For the first few months of your child's life, you're bound to run into feeding-related issues (such as figuring out breastfeeding or getting bottle-making down pat) but at least you don't have to worry about what's on the menu. As the American Academy of Pediatrics insists, your tiny eater should stick to breast milk or formula for at least the first four months—and breast-fed children should remain exclusively breast-fed until at least 6 months of age, in order to get the maximum nutritional benefit. At some point in the frame of 4 to 6 months, however, you'll notice your baby watching you while you eat, or even see tiny fingers reaching out to touch whatever's on your plate. Chances are, your budding epicure's interested in adding a little variety to his diet.

But how can you know for sure if your baby is ready to begin eating solid foods? According to pediatric nutrition expert Marilyn Tanner-Blasiar, MHS, RD, don't begin your baby on solids until he's able to hold his head up on his own. He should also have grown out of his extrusion reflex, the instinct that causes babies to spit out anything that isn't liquid. In other words, if you try offering that spoonful of cereal before your baby's prepared, you run the risk of wearing the food instead of feeding it!

  • Cereal. Rice cereal is often touted as the best starter food for babies, and it's certainly a safe and simple choice. Although this cereal can be prepared with water, amp up the nutrition by making it with formula or breast milk. Choose an iron-fortified cereal, as iron is essential for proper brain development as well as physical growth at this age. Oatmeal and barley cereal are also excellent transitions into the world of solid food.
  • Puréed meat. While critics insist babies are too young for meat, Harvard professor of Pediatrics Ronald Kleinman, MD states that babies are actually able to tolerate a wide variety of grub. Puréed meats such as lamb and beef are a good source of iron that's easily absorbed by your baby's growing body. The AAP warns of iron deficiency among babies, particularly older ones, and recommends iron supplements for tiny tots over the age of 4 months who aren't yet being fed iron-rich solid foods.
  • Vegetables. An old wives' tale cautions parents to introduce vegetables before fruit, otherwise your baby will develop a preference for sweet-tasting strained peaches and pass on a mouthful of mushy peas. Dr. Rebecca Unger, a pediatrician at Children's Memorial Hospital in Chicago, refutes this myth, saying that the order in which foods are introduced isn't that important. Help your baby get his nutritional fill with these infant-friendly veggies: avocados, sweet potatoes, peas, carrots, green beans and squash. Skip offering up tomatoes until your baby's at least 10 months old, as the acidity may cause tummy troubles.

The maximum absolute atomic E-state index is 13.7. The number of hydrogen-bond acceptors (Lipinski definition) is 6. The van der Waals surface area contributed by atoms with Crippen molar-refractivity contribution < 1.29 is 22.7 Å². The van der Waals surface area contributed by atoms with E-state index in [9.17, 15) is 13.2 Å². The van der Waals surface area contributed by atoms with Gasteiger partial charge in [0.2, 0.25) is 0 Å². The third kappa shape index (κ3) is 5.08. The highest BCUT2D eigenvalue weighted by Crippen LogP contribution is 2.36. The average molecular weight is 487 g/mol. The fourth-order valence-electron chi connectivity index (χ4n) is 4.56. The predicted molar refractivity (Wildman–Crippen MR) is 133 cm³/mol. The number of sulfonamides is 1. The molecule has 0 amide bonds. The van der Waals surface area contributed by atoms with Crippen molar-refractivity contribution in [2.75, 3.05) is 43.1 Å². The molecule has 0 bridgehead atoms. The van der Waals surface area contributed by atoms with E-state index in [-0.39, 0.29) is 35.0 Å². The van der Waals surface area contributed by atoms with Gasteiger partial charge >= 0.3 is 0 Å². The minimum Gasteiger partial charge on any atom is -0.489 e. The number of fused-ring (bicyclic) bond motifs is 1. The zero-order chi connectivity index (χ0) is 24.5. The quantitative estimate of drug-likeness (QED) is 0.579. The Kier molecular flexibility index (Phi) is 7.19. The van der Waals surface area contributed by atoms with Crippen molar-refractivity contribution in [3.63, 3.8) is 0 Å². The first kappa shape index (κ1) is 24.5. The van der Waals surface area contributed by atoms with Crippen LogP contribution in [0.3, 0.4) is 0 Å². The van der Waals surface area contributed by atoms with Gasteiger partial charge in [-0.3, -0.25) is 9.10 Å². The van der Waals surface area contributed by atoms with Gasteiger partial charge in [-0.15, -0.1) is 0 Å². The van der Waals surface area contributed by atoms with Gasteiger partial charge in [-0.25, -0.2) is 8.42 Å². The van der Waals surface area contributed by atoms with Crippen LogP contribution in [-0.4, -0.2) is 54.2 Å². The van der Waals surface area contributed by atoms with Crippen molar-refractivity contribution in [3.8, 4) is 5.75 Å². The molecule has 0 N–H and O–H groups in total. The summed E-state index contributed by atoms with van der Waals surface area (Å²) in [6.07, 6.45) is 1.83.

• Slow introduction. You're not yet in sync with your little one's dietary restrictions, so it's crucial to present new foods one at a time, waiting four or five days between each new food. If you notice any allergic reactions such as rashes, diarrhea, bloody stools or vomiting, stop offering that dish immediately and call your pediatrician. Some of the foods known to be most allergenic include eggs, fish, and anything containing peanuts.
  • Fruit. Many babies do, fact, prefer fruits to veggies, but that tends to be the case no matter in which order you introduce them, and this is a preference which continues on into adult life as well for many people. In addition to being delicious, fruits also contain important nutrients babies need. Suggested fruits include bananas, peaches, apples and pears.
  • Homemade fare. While picking up prepared baby food at the market is just fine—so long as you're diligent about expiration dates—many parents prefer to prepare their budding foodie's dishes at home. Pop cooked meat, vegetables or soft fruit (raw if it's naturally soft like bananas or berries, but cooked if it's hard like pears or apples) in a blender. To prepare a large batch, simply freeze tiny portions in an ice cube tray, and put them in freezer-friendly containers afterward. That way, when your baby's ready to eat, you can easily defrost just one cube for his meal.
  • Foods to avoid. Some types of food can be just too upsetting to little tummies. Cabbage, broccoli, lentils, and beans (other than green beans) may make your little one gassy. Proteins found in cow's milk or soy milk are hard for wee ones to digest, and both of these types of milk also contain minerals that can actually damage tiny kidneys. Your child's digestive tract is highly susceptible to infant botulism, so stay away from honey and corn syrup, as both are potential carriers of botulism spores.

Although you do need to wait until baby is at least four months old before introducing solids, once the time is right there is no need to limit variety. Try your baby on a range of cereals, meats, fruits and veggies, as the more foods you expose him to while he's young, the less likely he is to grow up to be the dreaded picky eater!